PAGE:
This demonstrates that there is a clear social dimension to the Gospel. In years past, the term "Social Gospel" has received criticism from evangelicals. Some of the criticism of is warranted, especially in the cases where social concern is not rooted in the character and mission of God. However, this does not mean that God is not socially conscious. It does not mean that God is not concerned about the poor, the outcasts, the marginalized, and the oppressed. Jesus confronted oppressive powers and principalities not with a worldly revolution of power and coercion, but with a revolution of the heart. An apt image as to how Christianity confronts the world is the image of leaven (Mt 13:33). Jesus said the Kingdom of Heaven is like leaven. It is hidden in the dough and works from the inside out. As kingdom people, are to be engaged so that we can be that leavening influence.

The Good News of the Kingdom is proclaimed not merely by profession, but by practice. It is to do as Jesus did, and get involved. It is to walk as he walked, and be willing to get our hands dirty. It is to act as he acted, and be willing to take risks. Jesus does not call us to something "safe." He made in clear in Luke 10 that we are sent as sheep in the midst of wolves. But the image of the slain lamb that rose from the dead and was exalted in Revelation 4-5 gives us strength, because in God's kingdom, sheep are stronger than the wolves and are victorious.

As Jesus was engaged, so to the church, the Body of Christ must be engaged as leaven with ministries of compassion, proclaiming the Gospel both in words and in practice, which gives credibility to our message.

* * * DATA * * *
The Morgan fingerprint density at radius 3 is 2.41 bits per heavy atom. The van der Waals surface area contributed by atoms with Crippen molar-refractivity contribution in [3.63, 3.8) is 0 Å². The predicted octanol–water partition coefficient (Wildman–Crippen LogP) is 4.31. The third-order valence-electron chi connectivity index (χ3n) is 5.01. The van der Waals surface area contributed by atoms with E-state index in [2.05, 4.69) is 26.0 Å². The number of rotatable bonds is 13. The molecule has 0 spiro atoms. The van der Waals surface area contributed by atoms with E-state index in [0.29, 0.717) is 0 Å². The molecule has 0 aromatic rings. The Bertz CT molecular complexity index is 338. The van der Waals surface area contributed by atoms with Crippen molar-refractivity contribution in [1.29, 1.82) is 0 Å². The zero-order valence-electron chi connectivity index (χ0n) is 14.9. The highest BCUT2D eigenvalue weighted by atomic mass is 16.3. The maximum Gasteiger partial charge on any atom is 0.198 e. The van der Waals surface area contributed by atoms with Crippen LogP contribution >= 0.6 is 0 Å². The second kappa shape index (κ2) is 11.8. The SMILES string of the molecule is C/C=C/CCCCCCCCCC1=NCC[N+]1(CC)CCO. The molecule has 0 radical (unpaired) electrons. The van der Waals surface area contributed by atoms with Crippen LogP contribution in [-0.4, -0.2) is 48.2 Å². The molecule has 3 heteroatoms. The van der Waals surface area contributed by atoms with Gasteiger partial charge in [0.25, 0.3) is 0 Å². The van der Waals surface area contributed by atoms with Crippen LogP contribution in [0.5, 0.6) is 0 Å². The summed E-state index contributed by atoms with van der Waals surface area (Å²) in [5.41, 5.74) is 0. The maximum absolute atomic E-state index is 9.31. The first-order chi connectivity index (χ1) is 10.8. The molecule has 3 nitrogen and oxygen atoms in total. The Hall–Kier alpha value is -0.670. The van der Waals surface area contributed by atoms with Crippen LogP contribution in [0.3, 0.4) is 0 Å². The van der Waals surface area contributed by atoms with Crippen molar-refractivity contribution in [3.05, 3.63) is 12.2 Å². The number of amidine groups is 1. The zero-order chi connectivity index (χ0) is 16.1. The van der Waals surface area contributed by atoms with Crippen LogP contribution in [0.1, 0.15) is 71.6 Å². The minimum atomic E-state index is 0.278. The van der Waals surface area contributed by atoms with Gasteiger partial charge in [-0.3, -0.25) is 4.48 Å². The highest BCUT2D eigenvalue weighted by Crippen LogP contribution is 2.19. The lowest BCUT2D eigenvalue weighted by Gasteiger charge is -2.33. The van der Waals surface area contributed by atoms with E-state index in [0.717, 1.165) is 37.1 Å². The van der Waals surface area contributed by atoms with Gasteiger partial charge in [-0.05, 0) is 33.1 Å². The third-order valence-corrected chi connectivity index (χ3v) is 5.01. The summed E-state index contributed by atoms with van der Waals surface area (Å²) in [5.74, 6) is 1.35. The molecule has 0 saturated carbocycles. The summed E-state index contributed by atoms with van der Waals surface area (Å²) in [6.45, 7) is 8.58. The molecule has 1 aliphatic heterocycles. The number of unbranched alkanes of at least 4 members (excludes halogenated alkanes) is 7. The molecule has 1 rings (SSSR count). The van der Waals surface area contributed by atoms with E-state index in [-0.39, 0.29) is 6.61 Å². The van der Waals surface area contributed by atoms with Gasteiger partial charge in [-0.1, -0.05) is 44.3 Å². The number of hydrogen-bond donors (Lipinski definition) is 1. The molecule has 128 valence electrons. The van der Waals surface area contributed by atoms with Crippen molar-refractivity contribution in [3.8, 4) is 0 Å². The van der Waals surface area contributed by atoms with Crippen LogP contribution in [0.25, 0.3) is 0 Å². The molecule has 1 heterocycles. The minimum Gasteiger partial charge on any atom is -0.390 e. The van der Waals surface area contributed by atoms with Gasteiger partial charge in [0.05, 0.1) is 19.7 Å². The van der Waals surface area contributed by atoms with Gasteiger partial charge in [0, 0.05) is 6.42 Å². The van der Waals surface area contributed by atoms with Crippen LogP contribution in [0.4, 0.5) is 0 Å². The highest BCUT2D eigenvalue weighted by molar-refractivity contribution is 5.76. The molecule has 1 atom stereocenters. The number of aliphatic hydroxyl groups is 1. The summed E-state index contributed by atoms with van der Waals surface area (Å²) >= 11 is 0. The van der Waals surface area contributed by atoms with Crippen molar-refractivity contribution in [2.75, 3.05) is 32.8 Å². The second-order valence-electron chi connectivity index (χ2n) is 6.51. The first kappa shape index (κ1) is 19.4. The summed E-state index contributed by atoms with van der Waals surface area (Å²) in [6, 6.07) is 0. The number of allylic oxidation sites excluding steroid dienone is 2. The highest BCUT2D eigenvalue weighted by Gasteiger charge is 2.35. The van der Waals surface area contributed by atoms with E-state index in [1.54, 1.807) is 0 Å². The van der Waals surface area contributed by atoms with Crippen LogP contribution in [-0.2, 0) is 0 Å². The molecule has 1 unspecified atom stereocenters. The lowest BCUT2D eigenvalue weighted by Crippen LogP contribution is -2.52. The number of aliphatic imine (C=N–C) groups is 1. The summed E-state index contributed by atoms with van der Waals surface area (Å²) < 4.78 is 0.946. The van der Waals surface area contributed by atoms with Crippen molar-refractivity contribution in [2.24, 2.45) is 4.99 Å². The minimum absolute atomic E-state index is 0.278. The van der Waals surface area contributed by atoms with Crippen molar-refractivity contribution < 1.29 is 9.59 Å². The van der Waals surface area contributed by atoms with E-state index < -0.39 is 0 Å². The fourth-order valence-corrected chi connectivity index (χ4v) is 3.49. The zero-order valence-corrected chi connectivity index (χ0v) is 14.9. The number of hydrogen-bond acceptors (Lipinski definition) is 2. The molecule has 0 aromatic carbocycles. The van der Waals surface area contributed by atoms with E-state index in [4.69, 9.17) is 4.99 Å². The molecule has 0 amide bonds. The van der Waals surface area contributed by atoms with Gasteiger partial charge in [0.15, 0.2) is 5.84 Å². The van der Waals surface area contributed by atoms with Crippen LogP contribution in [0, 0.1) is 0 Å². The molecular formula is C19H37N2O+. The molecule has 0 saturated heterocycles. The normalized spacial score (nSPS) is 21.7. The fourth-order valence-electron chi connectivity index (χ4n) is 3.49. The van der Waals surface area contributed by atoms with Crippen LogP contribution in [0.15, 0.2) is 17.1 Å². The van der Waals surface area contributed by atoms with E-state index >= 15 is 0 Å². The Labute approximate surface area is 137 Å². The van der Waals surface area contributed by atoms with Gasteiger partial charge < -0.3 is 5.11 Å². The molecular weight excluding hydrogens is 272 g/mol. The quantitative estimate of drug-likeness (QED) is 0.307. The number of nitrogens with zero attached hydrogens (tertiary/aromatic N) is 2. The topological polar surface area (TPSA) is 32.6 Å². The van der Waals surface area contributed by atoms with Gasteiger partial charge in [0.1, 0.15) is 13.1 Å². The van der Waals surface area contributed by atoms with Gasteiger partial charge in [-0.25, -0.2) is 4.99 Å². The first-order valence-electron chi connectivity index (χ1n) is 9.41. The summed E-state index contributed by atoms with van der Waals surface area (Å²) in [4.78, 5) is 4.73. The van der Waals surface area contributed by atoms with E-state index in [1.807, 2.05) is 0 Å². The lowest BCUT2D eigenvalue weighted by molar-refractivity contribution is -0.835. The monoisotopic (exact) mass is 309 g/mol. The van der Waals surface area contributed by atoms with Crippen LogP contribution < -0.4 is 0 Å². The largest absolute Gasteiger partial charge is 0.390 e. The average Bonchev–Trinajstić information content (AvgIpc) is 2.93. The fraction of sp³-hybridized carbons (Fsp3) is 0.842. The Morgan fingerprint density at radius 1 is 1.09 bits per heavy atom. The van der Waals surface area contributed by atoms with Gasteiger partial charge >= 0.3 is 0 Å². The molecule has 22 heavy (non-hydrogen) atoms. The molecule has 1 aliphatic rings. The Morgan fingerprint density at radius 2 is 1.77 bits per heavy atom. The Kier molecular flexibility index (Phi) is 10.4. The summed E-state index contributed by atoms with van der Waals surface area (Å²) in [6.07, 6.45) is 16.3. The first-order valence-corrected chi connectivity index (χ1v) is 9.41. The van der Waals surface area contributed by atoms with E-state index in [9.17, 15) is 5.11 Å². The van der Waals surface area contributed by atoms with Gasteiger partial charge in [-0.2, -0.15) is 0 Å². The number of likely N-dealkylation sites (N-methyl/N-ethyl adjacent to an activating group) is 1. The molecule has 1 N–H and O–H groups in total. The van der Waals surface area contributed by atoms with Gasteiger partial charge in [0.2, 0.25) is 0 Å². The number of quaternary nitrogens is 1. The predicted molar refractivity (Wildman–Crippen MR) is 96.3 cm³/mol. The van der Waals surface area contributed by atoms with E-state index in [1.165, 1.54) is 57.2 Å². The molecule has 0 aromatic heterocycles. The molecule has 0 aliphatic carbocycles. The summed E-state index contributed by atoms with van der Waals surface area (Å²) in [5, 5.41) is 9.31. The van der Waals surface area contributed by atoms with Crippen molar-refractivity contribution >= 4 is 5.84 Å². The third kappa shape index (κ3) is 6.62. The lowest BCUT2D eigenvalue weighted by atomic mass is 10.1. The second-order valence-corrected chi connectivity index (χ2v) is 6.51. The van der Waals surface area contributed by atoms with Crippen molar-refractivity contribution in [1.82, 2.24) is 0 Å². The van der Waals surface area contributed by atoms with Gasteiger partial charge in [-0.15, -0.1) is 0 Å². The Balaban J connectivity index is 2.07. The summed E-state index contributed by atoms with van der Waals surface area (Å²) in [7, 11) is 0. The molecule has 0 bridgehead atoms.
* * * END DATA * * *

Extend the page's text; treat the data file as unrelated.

From the wall of the Children’s Home in Calcutta of the Missionaries of Charity,
the Order of Mother Teresa

People are unreasonable, illogical and self-centred

Love them anyway

If you do good, people will accuse you of selfish, ulterior motives

Do good anyway

If you are successful, you win false friends and true enemies

Succeed anyway

The good you do will be forgotten tomorrow

Do good anyway

Honesty and frankness make you vulnerable

Be honest and frank anyway

What you spent years building may be destroyed overnight

Build anyway

People really need help but may attack you if you help them

Help people anyway

Give the world the best you have
and you’ll get kicked in the teeth
Give the world the best you’ve got anyway

1 comment:

K. Rex Butts said...

Evangelical Christianity seems to have allowed Paul's definition of *sozo* to be read into the rest of the Bible. This is done, of course, by forgetting the context of Paul who was writing to many Gentile audiences whose lieves were spent gratifying their flesh. As you point out, the meaning of "to save" is much more dynamic and has much more to do than just sparing someone of eternal judgment. Good post!